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Independent Junior Newspaper Archive: December 22, 1883 - Page 1

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Publication: Independent Junior

Location: Bath, Maine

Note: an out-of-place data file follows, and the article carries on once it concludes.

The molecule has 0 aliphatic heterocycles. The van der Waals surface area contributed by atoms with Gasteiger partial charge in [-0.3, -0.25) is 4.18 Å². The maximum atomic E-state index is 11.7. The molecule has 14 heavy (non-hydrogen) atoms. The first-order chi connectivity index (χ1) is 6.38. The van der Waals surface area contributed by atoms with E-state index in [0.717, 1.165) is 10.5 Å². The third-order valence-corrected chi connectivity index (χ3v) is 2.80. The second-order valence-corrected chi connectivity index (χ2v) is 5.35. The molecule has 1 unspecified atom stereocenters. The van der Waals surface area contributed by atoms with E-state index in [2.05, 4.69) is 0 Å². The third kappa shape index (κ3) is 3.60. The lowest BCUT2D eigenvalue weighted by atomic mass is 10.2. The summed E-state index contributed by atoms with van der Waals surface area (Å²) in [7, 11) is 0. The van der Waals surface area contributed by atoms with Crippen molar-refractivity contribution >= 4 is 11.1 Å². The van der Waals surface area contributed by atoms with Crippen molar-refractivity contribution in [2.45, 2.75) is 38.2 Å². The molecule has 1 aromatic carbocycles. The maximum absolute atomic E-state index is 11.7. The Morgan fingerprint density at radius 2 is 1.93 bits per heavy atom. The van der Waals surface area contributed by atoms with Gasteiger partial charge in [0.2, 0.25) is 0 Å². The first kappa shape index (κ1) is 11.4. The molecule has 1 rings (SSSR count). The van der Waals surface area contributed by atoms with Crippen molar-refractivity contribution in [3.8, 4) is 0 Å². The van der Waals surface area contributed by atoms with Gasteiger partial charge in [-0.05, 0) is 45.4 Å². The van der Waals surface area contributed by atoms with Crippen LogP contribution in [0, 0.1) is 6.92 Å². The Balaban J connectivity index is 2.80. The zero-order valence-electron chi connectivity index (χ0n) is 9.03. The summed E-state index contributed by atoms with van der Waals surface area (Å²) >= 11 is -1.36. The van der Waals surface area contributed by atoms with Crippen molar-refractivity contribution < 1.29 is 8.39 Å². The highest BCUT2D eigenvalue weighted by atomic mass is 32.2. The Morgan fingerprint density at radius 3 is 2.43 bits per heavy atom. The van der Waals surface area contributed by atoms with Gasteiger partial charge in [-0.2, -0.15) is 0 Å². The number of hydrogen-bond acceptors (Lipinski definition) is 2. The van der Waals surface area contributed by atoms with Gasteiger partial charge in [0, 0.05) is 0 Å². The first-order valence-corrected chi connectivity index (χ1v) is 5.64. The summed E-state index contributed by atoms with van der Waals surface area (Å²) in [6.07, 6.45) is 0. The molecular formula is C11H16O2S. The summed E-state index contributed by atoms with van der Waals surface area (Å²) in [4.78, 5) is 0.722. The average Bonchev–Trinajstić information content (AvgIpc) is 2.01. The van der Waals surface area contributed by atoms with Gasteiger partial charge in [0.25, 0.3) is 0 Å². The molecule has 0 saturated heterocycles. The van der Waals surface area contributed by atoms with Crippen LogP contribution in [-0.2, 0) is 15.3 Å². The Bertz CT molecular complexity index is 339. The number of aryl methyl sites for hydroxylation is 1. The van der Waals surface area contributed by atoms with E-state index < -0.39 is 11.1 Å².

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   Independent Junior (Newspaper) - December 22, 1883, Bath, Maine                                VOL. Y. SATURDAY, DECEMBER 22, 1888. NO. 2. *1   j - FOR Dr. Greyson's Xmas. CHRISTM i AND   HOW  LITTLE PAUL HARPER FOUND A HOME. AND NEW YEAR'S KY VKANK 11. CONVKRSK. I u 'Twas tlio night hofuro ChrliunftA, and all through thn houflo Not a creature wns stirring-not even n mouse." Vet just, outside the old Greyson uome-; stead at Mlllville, some one iva* stirring, In the person of a very small boy, viz: . little Paul Harper, -Indeed, at. 11 p.m., ; Dee. 21, 188 - . when the mercury in tho thermometer tube was coldly calculating regents! Celluloid Sets in Plush, Nail Sets in Alligator, Cases, DRESSING CASES, t the number of degrees " below," for the following morning's indication, it was obviously necessary to stir-or freeze. Such, at least, was little Paul's idea, a* in tho clear moonlight, between intervals : of hand-thrashing and feet-stamping, he bunged, away at the big brass knocker ( that had so often awakened Doctor Grey-I son with local appeals for services attend-� ant on the beginning of life, or those necessary to life's continuance. " T wish somebody would cotue," said ; little Paul half aloud, for though warmly cloDicTirhc' sin vei'cd like tlie baix'brdwn twigs in the leafless elms over his head, 1 as a keen wind direct from the North ; Pole via Greenland and Spitsbergen ag-' gressively whirled the dry snow round ; the nearest corner, into his eyes and ears, j "But Miss Agnes told me to rap till some Pin front Parfumao anrl Orinr' onc linswcl'e^ the door," continued little Ciegani renUmeS   ailU   UUUI i Pttnl) ,hlncm,r involuntarily across the street, where, at an upper window i against a back-ground of light, stood a tall, blender lady in black, who waved her hand to him encouragingly, whereat, little Paul applied himself with renewed energy to the knocker-hoping, perhaps, to warm himself, by these additional outer wraps. " Kat-tat-tat-tat!" and Mrs. Morlarty, the old housekeeper' who had dandled Doctor Greyson in his baby-hood, and had closed the eyes of his parents in their last sleep, hegairdrowsily to coin- r prehend that, some one was " afthur the docthur"-that long suffering individual 1 having been called  into the 'adjoining ! neighborhood to attend a colicky baby, -� - � (their first,) I may remark.   Kuveloped I ^T^ll nliOl^f^' Ils lo       lieiU*     a "iainmo,u night-cap, ^*fHfr '        [ the good lady, reluctantly leaving her | downy couch, called sharply from an i upraised window : | " Who is iL, now, thin>'\ -the lingering emphasis oil the adverb, suggesting a mild intimation of personal Injury, con--sequent upon frequent previous arousing. "It's me, Paul Harper- I'm   Doctor! Grey son's   nephew, and   I've come  to stay," rci tinted liUle Paul tiirough his rhalLerlug teeth. Mrs. Moriarty's astonished response was drowned in the bang of the suddenly descending sash. .V hfomeut later, her portly form, clothed upon with a wrapper of most redundant pattern, appeared at tin* door. ushers the released soul to the portals of a kingdom over whose threshold Ids own silent feet may not pass-["And Death shall be no more"]-little Paul sank on his knees, and buried his face In the coverlid. . " Paul; dear," she said with ineffable tenderness in her weak voice, placing her hand on his bowed head as though In silent benediction, " When I leave you- and that time Is close at hand*-you must seek out your uncle Paul Greyson in New England, and tell him that with her last breath, his sister not only Implores his forgiveness, but asks a home for her orphaned boy at his hands. Miss Agnes, the kind "lady who has done so much for us, will' arrange for your return with her,", feebly added the dying mother, checking the boy's convulsive sobs by a tender touch, " and now Paul, kiss me sood niaht-may the God of the fathor- In Great Variety, less-"   But the prayer begun on earth, reached its completion in Heaven.   And when Miss Agues-a-tall, sweet-faced young lady from New England, who, duriug a temporary visit to San Francisco, liad constituted herself a sister of both mercy and charity, cute red the room a little - later,- Mrs. Harper, had fallen into that sleep whose only awakening is in the clear light of eternity. And so the days had passed,vtill on the night when my story begins, the tall hall clock in the Greyson homestead-a timepiece which second by second, had ticked oft' rather more than a century-echoed the last brazen hour of midnight, ushering in the begiuning of the anniversary of the Christ child's birth. As the final Agnes* pride was touched, and she coldly note died away on the clear air, Doctor refused to accede to the imperative de-Greyson, who was not only tired and mamb A few angry words on Doctor cold, but cross withal, ushered himself Greysou's part, and the betrothal was into the old-fashioned parlor, guided by broken. swept away the barriers of pride which he himself, six years before, had erected between himself and his betrothed, since when he has stubbornly turned with its face to the wall of the hidden chamber in his heart, the picture once held so dear. "She need not have been so stubborn," mattered the doctor, endeavoring-as have the male sex from Adam down-to lay the blame upon the woman-and I would say in passing, that the salient feature in Doctor Greyson's own makeup, was a doggedness of purpose peculiar to the Greyson family, that brooked no opposition. In and as connected with himself, he called this trait "unyielding firmness"-as applied to others whose wills opposed his own, he mentioned it as "stubborn obstinacy." Prom his youth up the doctor had loved Agnes, who had lived in the old square-roofed house across the street, and was her accepted lover nt the time of Ins sister Nell's elopement and subsequent marriage. Agnes had more than once gently remonstrated with him for his stern refusal to forgive the young girl's imprudent step, for Doctor Grey-son in tho bitterness of his anger, forbade even that her name should ever be mentioned within the walls of the Grey- V son homestead, and returned her letters unopened. Thus the rupture began, and learning one day that his betrothed was in correspondence with her former playmate and friend, who already was reaping the results of her folly, he harshly forbade further communication between the two. I the rays of the flickering ttrelight,.which was painting fantastic shadows on the Agnes persuaded her widowed mother, who was very wealthy, to shut up the wainscoted wall, as he partly groped his house and travel.    They had   roamed AT mason way into the room. "And this"-growled the Doctor in au audible soliloquy as he substituted slippers and dressing gown for boots and overcoat-" this is the beginning of what over the continent from place to place-Agnes vainly seeking rest, but finding none. Returning to this country, the steamer had left them at San Francisco, where by a strange providence, Agnes some enthusiastic people are pleased to discovered Mrs. Harper in poverty and call, a, * Merry Christmas.' Very merry It will be for me," he continued grum-bllngly, as he poked the tire Into a partial blaze,-" making out bills against deliu- suifering, in time to minister to her needs as we have seen. The other picture I have mentioned as being mirrored side by side with that A Large and most Complete Stock of quent patients, and dosing children who of his former love, in the. tire, was that -4 -. DRUGS, V I A XI) Medicinal Extracts. Special attention given to the propa* have gorged themselves to repletion on �i 1 turkey and mince pie 1 No, 1 won't go to bed, nor will l light the lamp!" he snapped out fiercely, as though answer? ing some inward suggestion of his alter ego who perhaps might have been a trifle softened by the influence of the holiday season,-*' I'm going to s'tl in the dark, here by the fire, till I get a little circulation into my feet." Thus remarking, he threw himself into the big chair which, by reason of its pennealiuu-If I may be allowed the expression-with the cries and gvoanfc of toothache tortured victims resorting to cold steel as a final relief | from pain, was well calculated for gloomy reverie. ''Merry Christmas," repeated Doctor Greyson still bitterly harping upon this one theme, as though it were a personal grievance,-"when seven years ago this very night, Nelly, my own twin sister, allured by the promises of a good looking scamp, left my care and love, nnd the year after, Agnes-" Hut all at once, the clear stillness of! the winter's night was broken by the distant chimes from the steeple of the little chapel at Upper Millville, and Doctor Greyson turned his head to listen. Without doubt (as was customary at such times) old Bangs the hell ringer was more or less inebriated; but softened by + the distance, "Coronation" and "Old Hundred"-the only two tunes within ration of Physicians' Prescriptions and^"'1 related his .simple story. Mis' Ellen been the darlin' of her Family Medicines, Trusses and Grutcbes! Particular Attentiou to Fitting Trusses, " The saints be good to us," exclaimed Mrs. Morlarty with a hysterical sob, as the light from the candle in her tremulous hand, fell upon the grave little face, upturned to meet her own. "It's me darlin' Mis' Ellen's boy for sure-I'd a* known his ashes in a whirlwind." And, empha-sizing this somewhat astounding assertion by a hearty action of her strong arm, little Paul, half benumbed with the cold, was whisked over the threshold, and into au old-time room with an im- �i a mensc open fireplace, wherein, from half-consumed chunks of beech and maple, arose the dancing flames with warming welcome. No wonder, that good Mrs. Moriarty alternately laughed ami cried-in fact went tiirough the. entire gamut of her somewhat   emotional   nature, as little \ the scope of that gentleman's musical at- Ilad not i taininents-affected the Doctor strangely, heart, | He was anything but poetical or imaginative, yet blended with the chimes, the words of a poem he had read in some paper, drifted through his mind, giving him, somehow, a quieting sense of freedom from Ins morbid remembrances. The lines were simple, anil in some way had become engraven on the tablets of his memory at the time of reading, yet until, tonight, he had not recalled them, and half unconsciously he spoke the words aloud: "Peace, itwcctcst peMee rent hi rath  heart that be ute tli; Let sorrow ramirti, when of his sister Nell; and now, his heart began to grow very tender, as the recollection of her love for him drifted across his mind, mingled with which, was much of remorseful sorrow. "Poor child," he said, half aloud. "1 wish I knew where she was, to-night - 1 would write to ask her forgiveness, and otter her the shelter of a home, if she were in want." As lie spoke, he aroeie to replenish the Are, and throwing on an armful of pitch pine splints, the flames leaped up to meet them, illuminating every nook and corner with their ruddy light. Now, good Mrs. Morlarty had decided In her own mind, that it would be far better that little Paul should introduce himself to his uncle, than go through any regular form of presentation. "Sure, the face of the darlin'll spake for himself, better nor any wards, I'd be afthcr say in'," she thought, and after bidding him lie down on the lounge un- i til the arrival of the "masther," she went L L to her own room. Of course, little Paul'proceeded to fall asleep with boyish expedition. And un-awakened by Doctor Greyson's entrance, he slumbered on, till the sudden glare and crackle of the newly-aroused tire, caused him to suddenly start   upright "May God deal with me, as I with you, little Paul," he said in a very low voice, as he drew the boy within the shelter of his strong arms, and solemnly kissed his white upturned forehead. Then followed little Paul's pathetic story. And as in its recital, his loved j mother was the most prominent feature, j he spoke unconclously of their beucfac- j tress, who had done so much for them, 1 only as the "kind lady," without culling j her by name. "And where did the kind lady-as you call her-go, after she had left you here j as a Christmas present?" abruptly In-; quired Doctor Greyson after n long pause, i "Miss AgnesV" returned little Paul ; drowsily, as he rested his curly head � against his uncle's shoulder. "Oh, ! she went right back to her house just1 across the street-she said she hadn'l been home on a Christmas day. for o\\t I ; don't know how manv years, ami wanted ! to see how it would seem to si I before the [ old flre-placc where she used to hang up her stocking, and play that to-night Santa i Claus would bring her a Christmas pros-' cut-and-I guess-'* What little Paul guessed, must have, been whispered to the people of dream-] hind, for the lids slowly closed over his I dark eyes, and his regular breathing j showed that the boy had drifted awav toward the lands, that "On the North imtl West aiv bounded liy vt-st,      i Oh the Houth and the K.tst, hydremia." Laying little Paul softly down on the lounge and covering him up warmly, Doctor Greyson, in great mental agita-tiou, walked to the window. Pushing aside the heavy curtain, he looked at the house across the way, which had been closed so long. Lights were visible from two or three of the windows, and he vaguely remembered wondering when he entered his own door, nearly an hour previous, whether some new tenant might not.have moved in. For, until little Paul's startling revelation, he had known nothing of Miss Agnes' whereabouts, beyond being aware that, according to the "hearsay" of Mrs. Moriarty. she was "thravellin' somewheres in furrin' parts, but whether in China or Khamaschatca, did not lie within the province of Mrs. Moriarty's information, and t he doctor was too proud to ask. But his pride was to-night, completely j broken down, and as he saw against, flu* drawn white curtain, the silhouette of a i slender form,  Doctor Greyson's heart gave a great bound. j He did not stop to reason with himself, nor did he form any particular plan of action, further than changing dressing j gown ami slippers, for overcoat, and boots. Then lie grabbed -l use the w*rd advisedly -his hat from its peg, and shot through the door, and across the street. J don't know why the front door of tin* house over the way. should have been left unlocked and uubolted. How should 1? I only know, that while Miss Agues sat alone in the sitting room-, studying the glowing coals very much as Doctor Greyson had done an hour or so previous in his home, some one softly entered the room, and without, anything like an apology for the intrusion, dropped on his knees before the young lady in question, and buried his face in her lap. SHOWING   HOW   A    PROMISINO YOUTH  MADE  A  HOG OF HIMSELF. VoniriDtiH Hitnimy .Sniff Could uevci* Ret enoufcli, Xu mutter what he had he wanted inni'i-; F So un ii ChrmtniuH day 'J1 hry !�t \\ii�71 mvTTTiif^wayi ---. Whirli pleiHed hlnrvrry iiiueli. yim may lu-Kuve,  i < At hreukfuHl he wan thin And didn't h� begin Tn polirth ofTthe eakex and ham tutd egtf�! And willfully lie looked At tho daimloN that were rooked .Mni-iHi inn full to gel upon Ida h'ga. At t�n he aakt-d fur UukIi, tilill eag**r torn munch ; He raused his friends retnnrkahh.' utirprlt***; MM eheekn they grew rto fat, So red and bloated, that Thoy almost bid tun greedy little eyt�s, And I have furthermore to state, that  1 despite this very irregular proceeding, Miss Agnes neither screamed nor fainted, as under the circumstances, might have been expected, on the contrary-- "Agnes," asked Doctor Greyson humbly, "raw you ever forgive meV"   And between his emotion and the folds of the black silk, his voice souuded really as if I i he were greatly moved-which indeed he ! And in all cases fits are warranted or no Sale. In ordering by mail, give exact measurement around, describing kind of .rupture, and send to Sam'l Anderson BATH, ME. years before, and was not this, her own boy who had come thousau's of miles over laud and say (Mrs. Moriarty's geographical ideas were somewhat vague) to 11 ud the only kith and kin that was lift him, now that his mother-rist her sowl i -was au angel in glory? For, the .shadows which, differing only 1 in their intensity, fall upon every heart and home, had not been absent from the Greyson family. It was a not uncommon story. Miss Nellie, the Doctor's twin sister, was left to his peculiar care by the death of her pareuts. As many another pure ami beautiful young girl has done and will do, till the Millenium dawns, she became infatuated with a handsome, dissipated scamp, and despite her brother's stern remonstrances, she would believe nothing against the character of the man who had thus enslaved her young affections. The usual results followed. An elope-ment and hasty marriage-gradual neglect and actual abuse-was ended by the deatli of her dissipated husband in a faraway State, leaving his wife and one child penniless; and so it was that little r Paul's mother lay down to die. But before entering into rest, she called her boy to her bedside. With a sort of intuition concerning the unseen presence of .the Death angel, who but with a little cry of astonishment, which was drowned in the doctor's half terrified i was, though he would not have acknowl- ; exclamation. "Who are you':" were the words that framed themselves on the hitter's Hps; + but as the boy came toward him, the doctor had no need to ask the question; he knew, for his sister's look shone from the wistful brown eyes-there was Nell's soft curling hair, her small month. "If you please, Uncle Paul," said the boyish voice. 4Tin little Paul Harper. Mother-is dead-" and as Doctor Greyson dropped into a chair, coverii}}; his face with his hands, little Paul's lip quivered, and ho swallowed a sob. He-covering himself manfully, he went on. "The last thing she said, was for me to seek out my Uncle Paul in New Kngland, and folded hands, stood before his uncle, awaiting his verdict. The dear Lord Christ hath risen, and eutrvatvlb and tell him that with IlOl" last breath his Good wilt to men." sister not onlv implores his forgiveness, "Good will to men.   repeated Doctor ,  ,    ,     , i *      , i 4   ' .   1 ,      .. but asks a home for her orphaned hov. Greyson as he sat staring dreamily into the ft re. *'I wonder if that expression applies to masculinity alone"-involuntarily smlllug at the abuurdity of such a connection of thoughts, even as he thus communed with himself. As though-if I must so express it-the spirit of the Christmas would answer Doctor Greyson's query by a negative, he saw two facet} photographed in the glowing embers. One, had pale and  beautiful features framed in a wealth of brown hair, with deep, earnest eyes that seems to return Doctor Greysou's fixed stare, with a look of loving reproach. ! edged if. for the world. !    vPaul," returned the sweet tremulous : voice,   "I forgave you,  a long, long j time ago, but I must tell you that 1 have never changed my views regarding-that i which separated us." ) h "Hut / have," was the meek response, and then, of course, there was nothing more to be said. When Doctor Paul Grey-sou acknowledged himself in the wrong- why. a sort of moral revolution mlghube expected, not exactly, to be sure, in a general sense, but individually-the in- ^ dividual himself, being Doctor Paul. [ And so, when with a vague idea of! where he was, or how he came there, j" little Paul awoke late on Christmas morn, to Hud his stocking, which by some mysterious means, had been hung j before the fireplace, lillcd to overflowing, Aud then little Paul, with downcast eyes 1 he asked his Uncle Paul, who greeted him i At dinner he paiUmk Of everything the eouk Had daintily prepared for Christmud lure. And fatter Sammy grow, With beef-plum pudding too - So full that he could only sit and stare. with loving words: "But, Uncle Paul, what did you get for Doctor Greyson rather prided himself | a Christmas present V" Doctor Greyson answered in a some-1 what embarrassed way : ! "A-wife and a nephew." ) upon possessing a thoroughly unemotional nature. "A practical man-especially a professional oue-^has no business to let his emotions get the better of him-self-repression. Sir, is the easiest thing in the world," he was wont to say. But just tken, something rose in the "Can you tell mo what Jiutler has ever done for you?11 asked a Robinson an of a typical manufactured Dem- doctor's throat that   nearly  strangled i. <.Ev;th winW him.   Moreover, 4,wo large tears followed ��rat tho other day.     Faith, an I can . each other down the rim of his Hoinan nose, which  together  with a certain huskiness of voice as he spoke, he, with "Agnes'!", exclaimed Doctor GreysonI great presence of mind, attributed to a with a half groan, and the flood of tender temporary attack of influenza,eonsequent Uhim, an'now nin^t they kirn down to recollection, and love long repressed, [ upon his night ride. itwo cints, I dunno?"-Lowell Vitktn. answered the imported, suffragist. "Didn't he rejuce the price of postage stamps? Whin he was illicted governor they was churgin' tree cints fur At impper time-Alas! That it rdiould come, to pass- Thitt little hoy, who never bad enough, Had turned Into a hog- Ho out into the bug ill* friends with angry blown drove Sammy Stun"